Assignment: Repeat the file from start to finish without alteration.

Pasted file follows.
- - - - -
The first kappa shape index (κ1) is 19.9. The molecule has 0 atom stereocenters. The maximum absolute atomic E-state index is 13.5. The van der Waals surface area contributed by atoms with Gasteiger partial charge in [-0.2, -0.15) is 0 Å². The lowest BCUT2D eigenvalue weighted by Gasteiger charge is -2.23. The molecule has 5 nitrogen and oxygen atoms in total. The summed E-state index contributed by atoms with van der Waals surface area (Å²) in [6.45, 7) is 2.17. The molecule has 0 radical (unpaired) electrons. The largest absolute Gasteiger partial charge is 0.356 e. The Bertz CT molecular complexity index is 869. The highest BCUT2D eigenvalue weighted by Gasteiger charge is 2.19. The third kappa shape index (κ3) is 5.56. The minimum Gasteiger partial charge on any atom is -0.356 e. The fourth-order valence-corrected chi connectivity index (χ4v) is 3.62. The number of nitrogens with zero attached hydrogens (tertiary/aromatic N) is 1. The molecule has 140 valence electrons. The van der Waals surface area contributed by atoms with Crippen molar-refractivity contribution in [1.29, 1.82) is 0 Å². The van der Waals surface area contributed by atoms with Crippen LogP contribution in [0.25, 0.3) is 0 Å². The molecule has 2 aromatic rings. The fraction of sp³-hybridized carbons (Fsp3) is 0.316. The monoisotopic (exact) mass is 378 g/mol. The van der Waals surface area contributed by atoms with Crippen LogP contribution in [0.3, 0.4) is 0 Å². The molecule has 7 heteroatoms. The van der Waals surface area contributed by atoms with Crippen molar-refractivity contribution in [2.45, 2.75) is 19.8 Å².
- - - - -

The first kappa shape index (κ1) is 19.9. The molecule has 0 atom stereocenters. The maximum absolute atomic E-state index is 13.5. The van der Waals surface area contributed by atoms with Gasteiger partial charge in [-0.2, -0.15) is 0 Å². The lowest BCUT2D eigenvalue weighted by Gasteiger charge is -2.23. The molecule has 5 nitrogen and oxygen atoms in total. The summed E-state index contributed by atoms with van der Waals surface area (Å²) in [6.45, 7) is 2.17. The molecule has 0 radical (unpaired) electrons. The largest absolute Gasteiger partial charge is 0.356 e. The Bertz CT molecular complexity index is 869. The highest BCUT2D eigenvalue weighted by Gasteiger charge is 2.19. The third kappa shape index (κ3) is 5.56. The minimum Gasteiger partial charge on any atom is -0.356 e. The fourth-order valence-corrected chi connectivity index (χ4v) is 3.62. The number of nitrogens with zero attached hydrogens (tertiary/aromatic N) is 1. The molecule has 140 valence electrons. The van der Waals surface area contributed by atoms with Crippen molar-refractivity contribution in [1.29, 1.82) is 0 Å². The van der Waals surface area contributed by atoms with Crippen LogP contribution in [0.25, 0.3) is 0 Å². The molecule has 2 aromatic rings. The fraction of sp³-hybridized carbons (Fsp3) is 0.316. The monoisotopic (exact) mass is 378 g/mol. The van der Waals surface area contributed by atoms with Crippen LogP contribution in [0.3, 0.4) is 0 Å². The molecule has 7 heteroatoms. The van der Waals surface area contributed by atoms with Crippen molar-refractivity contribution in [2.45, 2.75) is 19.8 Å².